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As European Commission president, Jose Manuel Barroso manages the budget while leaders like Enda Kenny determine how much that budget is. Yves Logghe/AP/Press Association Images
EU Budget

Taoiseach and EU leaders gathering for budget summit

EU leaders are to spend the day and probably tomorrow discussing their budget for the next seven years.

TAOISEACH ENDA KENNY is in Brussels today as EU leaders begin talks about their budget for the next seven years amid calls for a cut in spending.

Kenny said yesterday that the summit will have “significant implications for the Union over the coming years”.

The draft version of what is known as the 2014-2020 Multi-Annual Financial Framework (MFF) has been drawn up by European Council President Herman Van Rompuy with some €973 billion at stake.

The discussions come amid tensions between the various 27 members with countries who rely heavily on EU funding such as those in Eastern Europe looking for current spending levels to be maintained or even raised.

In the area of cohesion spending – which accounts for 32 per cent of spending – countries like Poland want to maintain funding for infrastructure.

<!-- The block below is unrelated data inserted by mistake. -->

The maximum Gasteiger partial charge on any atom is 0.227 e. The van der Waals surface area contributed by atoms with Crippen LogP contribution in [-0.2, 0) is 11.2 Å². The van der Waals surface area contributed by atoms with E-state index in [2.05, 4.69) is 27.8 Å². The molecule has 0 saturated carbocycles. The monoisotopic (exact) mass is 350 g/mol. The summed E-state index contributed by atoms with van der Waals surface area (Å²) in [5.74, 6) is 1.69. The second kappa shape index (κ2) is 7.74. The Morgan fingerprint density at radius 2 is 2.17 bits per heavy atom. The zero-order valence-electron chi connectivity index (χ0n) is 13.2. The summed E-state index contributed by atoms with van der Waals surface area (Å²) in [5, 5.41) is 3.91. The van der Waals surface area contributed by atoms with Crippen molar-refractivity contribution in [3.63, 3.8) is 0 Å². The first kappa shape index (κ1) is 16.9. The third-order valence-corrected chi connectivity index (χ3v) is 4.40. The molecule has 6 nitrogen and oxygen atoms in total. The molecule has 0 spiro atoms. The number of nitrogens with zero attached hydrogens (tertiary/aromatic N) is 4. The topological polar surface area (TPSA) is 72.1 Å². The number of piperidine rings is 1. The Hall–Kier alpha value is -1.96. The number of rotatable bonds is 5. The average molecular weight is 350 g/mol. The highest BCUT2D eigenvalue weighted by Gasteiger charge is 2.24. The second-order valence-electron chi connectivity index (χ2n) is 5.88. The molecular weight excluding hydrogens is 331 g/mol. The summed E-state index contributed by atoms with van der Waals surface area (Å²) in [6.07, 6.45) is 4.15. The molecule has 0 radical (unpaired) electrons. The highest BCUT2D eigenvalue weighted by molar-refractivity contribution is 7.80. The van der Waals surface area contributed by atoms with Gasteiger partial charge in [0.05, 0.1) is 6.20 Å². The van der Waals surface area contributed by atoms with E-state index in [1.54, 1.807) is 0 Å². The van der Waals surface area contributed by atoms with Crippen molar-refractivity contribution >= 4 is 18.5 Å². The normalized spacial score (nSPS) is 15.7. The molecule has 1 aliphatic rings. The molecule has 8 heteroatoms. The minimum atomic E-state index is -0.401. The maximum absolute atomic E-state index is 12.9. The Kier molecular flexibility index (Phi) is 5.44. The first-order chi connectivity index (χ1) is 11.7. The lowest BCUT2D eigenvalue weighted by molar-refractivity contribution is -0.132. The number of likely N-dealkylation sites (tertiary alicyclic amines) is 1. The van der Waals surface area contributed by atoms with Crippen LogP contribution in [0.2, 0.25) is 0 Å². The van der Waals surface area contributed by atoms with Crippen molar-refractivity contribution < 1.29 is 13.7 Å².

By contrast Britain wants cuts to the budget or at the very least to ensure that spending does not rise amid pressure from government backbenchers in Westminster.

Prime Minister David Cameron has warned he may use his veto if the calls for a rise in EU spending are heeded to.

As discussions get under way one other sticking point could be the area of agriculture which accounts for 37.5 per cent or €364.5 billion of the EU budget.

Both France and Ireland want to sustain current spending and object to proposed cuts.

Kenny told the Dáil yesterday: “The Union’s budget needs a CAP (Common Agricultural Policy) allocation that will support a vigorous, consumer-focused agricultural production base in Europe.”

Negotiations are likely to spill into Friday and German chancellor Angela Merkel has said that another summit may be needed if no deal can be reached now.

The EU budget accounts for less than two percent of all public spending in the European Union.

Read: ECB chief backs plans for EU to get veto on national budgets

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